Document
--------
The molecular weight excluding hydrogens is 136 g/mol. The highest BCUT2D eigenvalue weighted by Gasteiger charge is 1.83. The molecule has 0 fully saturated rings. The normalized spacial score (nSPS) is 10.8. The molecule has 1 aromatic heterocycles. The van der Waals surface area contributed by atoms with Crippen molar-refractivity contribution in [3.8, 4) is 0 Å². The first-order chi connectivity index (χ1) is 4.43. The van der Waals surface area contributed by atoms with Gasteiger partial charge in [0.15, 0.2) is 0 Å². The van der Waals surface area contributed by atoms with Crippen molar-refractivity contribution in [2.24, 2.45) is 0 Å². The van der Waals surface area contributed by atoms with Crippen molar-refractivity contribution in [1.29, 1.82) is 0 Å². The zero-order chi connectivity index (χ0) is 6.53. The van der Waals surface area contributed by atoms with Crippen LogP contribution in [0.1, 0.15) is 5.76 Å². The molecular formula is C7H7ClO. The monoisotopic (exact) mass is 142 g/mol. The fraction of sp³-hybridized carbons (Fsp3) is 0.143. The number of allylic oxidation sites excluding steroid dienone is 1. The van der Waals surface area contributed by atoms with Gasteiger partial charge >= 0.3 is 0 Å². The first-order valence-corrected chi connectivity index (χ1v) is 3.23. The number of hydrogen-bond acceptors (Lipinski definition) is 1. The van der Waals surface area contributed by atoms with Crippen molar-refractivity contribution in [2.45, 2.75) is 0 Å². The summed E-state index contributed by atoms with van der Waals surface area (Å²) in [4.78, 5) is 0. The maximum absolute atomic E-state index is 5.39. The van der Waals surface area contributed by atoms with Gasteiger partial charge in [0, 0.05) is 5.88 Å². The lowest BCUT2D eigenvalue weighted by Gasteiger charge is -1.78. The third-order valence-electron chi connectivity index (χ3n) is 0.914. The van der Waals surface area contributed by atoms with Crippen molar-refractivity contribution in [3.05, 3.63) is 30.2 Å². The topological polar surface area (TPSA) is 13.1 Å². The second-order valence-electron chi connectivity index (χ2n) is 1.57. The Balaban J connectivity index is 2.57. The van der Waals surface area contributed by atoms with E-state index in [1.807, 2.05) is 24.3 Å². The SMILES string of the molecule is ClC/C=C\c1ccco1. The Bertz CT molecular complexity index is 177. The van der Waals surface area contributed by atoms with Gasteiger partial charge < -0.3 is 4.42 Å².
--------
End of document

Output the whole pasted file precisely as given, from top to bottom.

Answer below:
The molecular weight excluding hydrogens is 136 g/mol. The highest BCUT2D eigenvalue weighted by Gasteiger charge is 1.83. The molecule has 0 fully saturated rings. The normalized spacial score (nSPS) is 10.8. The molecule has 1 aromatic heterocycles. The van der Waals surface area contributed by atoms with Crippen molar-refractivity contribution in [3.8, 4) is 0 Å². The first-order chi connectivity index (χ1) is 4.43. The van der Waals surface area contributed by atoms with Gasteiger partial charge in [0.15, 0.2) is 0 Å². The van der Waals surface area contributed by atoms with Crippen molar-refractivity contribution in [2.24, 2.45) is 0 Å². The van der Waals surface area contributed by atoms with Crippen molar-refractivity contribution in [1.29, 1.82) is 0 Å². The zero-order chi connectivity index (χ0) is 6.53. The van der Waals surface area contributed by atoms with Crippen LogP contribution in [0.1, 0.15) is 5.76 Å². The molecular formula is C7H7ClO. The monoisotopic (exact) mass is 142 g/mol. The fraction of sp³-hybridized carbons (Fsp3) is 0.143. The number of allylic oxidation sites excluding steroid dienone is 1. The van der Waals surface area contributed by atoms with Gasteiger partial charge >= 0.3 is 0 Å². The first-order valence-corrected chi connectivity index (χ1v) is 3.23. The number of hydrogen-bond acceptors (Lipinski definition) is 1. The van der Waals surface area contributed by atoms with Crippen molar-refractivity contribution in [2.45, 2.75) is 0 Å². The summed E-state index contributed by atoms with van der Waals surface area (Å²) in [4.78, 5) is 0. The maximum absolute atomic E-state index is 5.39. The van der Waals surface area contributed by atoms with Gasteiger partial charge in [0, 0.05) is 5.88 Å². The lowest BCUT2D eigenvalue weighted by Gasteiger charge is -1.78. The third-order valence-electron chi connectivity index (χ3n) is 0.914. The van der Waals surface area contributed by atoms with Crippen molar-refractivity contribution in [3.05, 3.63) is 30.2 Å². The topological polar surface area (TPSA) is 13.1 Å². The second-order valence-electron chi connectivity index (χ2n) is 1.57. The Balaban J connectivity index is 2.57. The van der Waals surface area contributed by atoms with E-state index in [1.807, 2.05) is 24.3 Å². The SMILES string of the molecule is ClC/C=C\c1ccco1. The Bertz CT molecular complexity index is 177. The van der Waals surface area contributed by atoms with Gasteiger partial charge < -0.3 is 4.42 Å².